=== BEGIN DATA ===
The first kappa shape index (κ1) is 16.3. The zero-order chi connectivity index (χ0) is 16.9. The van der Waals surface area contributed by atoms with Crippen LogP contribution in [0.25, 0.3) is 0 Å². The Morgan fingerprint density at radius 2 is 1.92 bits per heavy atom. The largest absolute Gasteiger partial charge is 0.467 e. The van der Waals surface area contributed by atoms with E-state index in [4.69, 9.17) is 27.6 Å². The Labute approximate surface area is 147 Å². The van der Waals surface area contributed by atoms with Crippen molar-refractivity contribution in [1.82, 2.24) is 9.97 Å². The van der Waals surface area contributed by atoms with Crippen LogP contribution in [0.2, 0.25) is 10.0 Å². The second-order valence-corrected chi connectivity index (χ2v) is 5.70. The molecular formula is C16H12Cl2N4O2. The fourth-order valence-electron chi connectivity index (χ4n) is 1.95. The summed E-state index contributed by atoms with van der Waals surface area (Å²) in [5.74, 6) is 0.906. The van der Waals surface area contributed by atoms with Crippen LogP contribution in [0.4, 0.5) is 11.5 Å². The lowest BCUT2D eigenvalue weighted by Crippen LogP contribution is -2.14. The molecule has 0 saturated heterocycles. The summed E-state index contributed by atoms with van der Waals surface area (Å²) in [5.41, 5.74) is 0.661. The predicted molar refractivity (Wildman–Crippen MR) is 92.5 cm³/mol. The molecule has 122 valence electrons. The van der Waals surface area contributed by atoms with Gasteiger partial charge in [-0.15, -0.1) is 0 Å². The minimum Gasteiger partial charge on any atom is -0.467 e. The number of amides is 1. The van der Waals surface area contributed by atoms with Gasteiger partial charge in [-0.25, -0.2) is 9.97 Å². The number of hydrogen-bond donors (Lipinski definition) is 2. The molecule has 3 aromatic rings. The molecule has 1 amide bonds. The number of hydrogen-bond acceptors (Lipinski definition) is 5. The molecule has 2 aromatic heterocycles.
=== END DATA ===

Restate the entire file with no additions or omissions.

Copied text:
The first kappa shape index (κ1) is 16.3. The zero-order chi connectivity index (χ0) is 16.9. The van der Waals surface area contributed by atoms with Crippen LogP contribution in [0.25, 0.3) is 0 Å². The Morgan fingerprint density at radius 2 is 1.92 bits per heavy atom. The largest absolute Gasteiger partial charge is 0.467 e. The van der Waals surface area contributed by atoms with E-state index in [4.69, 9.17) is 27.6 Å². The Labute approximate surface area is 147 Å². The van der Waals surface area contributed by atoms with Crippen molar-refractivity contribution in [1.82, 2.24) is 9.97 Å². The van der Waals surface area contributed by atoms with Crippen LogP contribution in [0.2, 0.25) is 10.0 Å². The second-order valence-corrected chi connectivity index (χ2v) is 5.70. The molecular formula is C16H12Cl2N4O2. The fourth-order valence-electron chi connectivity index (χ4n) is 1.95. The summed E-state index contributed by atoms with van der Waals surface area (Å²) in [5.74, 6) is 0.906. The van der Waals surface area contributed by atoms with Crippen LogP contribution in [0.4, 0.5) is 11.5 Å². The lowest BCUT2D eigenvalue weighted by Crippen LogP contribution is -2.14. The molecule has 0 saturated heterocycles. The summed E-state index contributed by atoms with van der Waals surface area (Å²) in [5.41, 5.74) is 0.661. The predicted molar refractivity (Wildman–Crippen MR) is 92.5 cm³/mol. The molecule has 122 valence electrons. The van der Waals surface area contributed by atoms with Gasteiger partial charge in [-0.15, -0.1) is 0 Å². The minimum Gasteiger partial charge on any atom is -0.467 e. The number of amides is 1. The van der Waals surface area contributed by atoms with Gasteiger partial charge in [-0.25, -0.2) is 9.97 Å². The number of hydrogen-bond donors (Lipinski definition) is 2. The molecule has 3 aromatic rings. The molecule has 1 amide bonds. The number of hydrogen-bond acceptors (Lipinski definition) is 5. The molecule has 2 aromatic heterocycles.